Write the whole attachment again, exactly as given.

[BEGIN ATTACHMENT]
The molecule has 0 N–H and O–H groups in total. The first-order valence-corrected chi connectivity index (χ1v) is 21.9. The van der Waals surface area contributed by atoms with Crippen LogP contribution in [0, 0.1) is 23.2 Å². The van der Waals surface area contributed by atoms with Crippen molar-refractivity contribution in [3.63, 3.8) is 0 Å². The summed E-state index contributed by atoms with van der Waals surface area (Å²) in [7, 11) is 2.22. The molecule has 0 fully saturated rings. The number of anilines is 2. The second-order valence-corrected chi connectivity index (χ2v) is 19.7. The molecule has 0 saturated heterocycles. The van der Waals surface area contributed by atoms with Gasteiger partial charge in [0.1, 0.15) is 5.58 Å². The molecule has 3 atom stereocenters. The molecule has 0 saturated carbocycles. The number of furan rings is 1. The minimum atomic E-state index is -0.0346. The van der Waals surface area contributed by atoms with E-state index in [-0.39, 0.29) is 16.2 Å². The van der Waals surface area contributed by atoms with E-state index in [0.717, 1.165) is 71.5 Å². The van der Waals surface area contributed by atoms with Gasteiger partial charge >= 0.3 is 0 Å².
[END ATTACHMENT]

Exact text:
The molecule has 0 N–H and O–H groups in total. The first-order valence-corrected chi connectivity index (χ1v) is 21.9. The van der Waals surface area contributed by atoms with Crippen LogP contribution in [0, 0.1) is 23.2 Å². The van der Waals surface area contributed by atoms with Crippen molar-refractivity contribution in [3.63, 3.8) is 0 Å². The summed E-state index contributed by atoms with van der Waals surface area (Å²) in [7, 11) is 2.22. The molecule has 0 fully saturated rings. The number of anilines is 2. The second-order valence-corrected chi connectivity index (χ2v) is 19.7. The molecule has 0 saturated heterocycles. The van der Waals surface area contributed by atoms with Gasteiger partial charge in [0.1, 0.15) is 5.58 Å². The molecule has 3 atom stereocenters. The molecule has 0 saturated carbocycles. The number of furan rings is 1. The minimum atomic E-state index is -0.0346. The van der Waals surface area contributed by atoms with E-state index in [-0.39, 0.29) is 16.2 Å². The van der Waals surface area contributed by atoms with E-state index in [0.717, 1.165) is 71.5 Å². The van der Waals surface area contributed by atoms with Gasteiger partial charge >= 0.3 is 0 Å².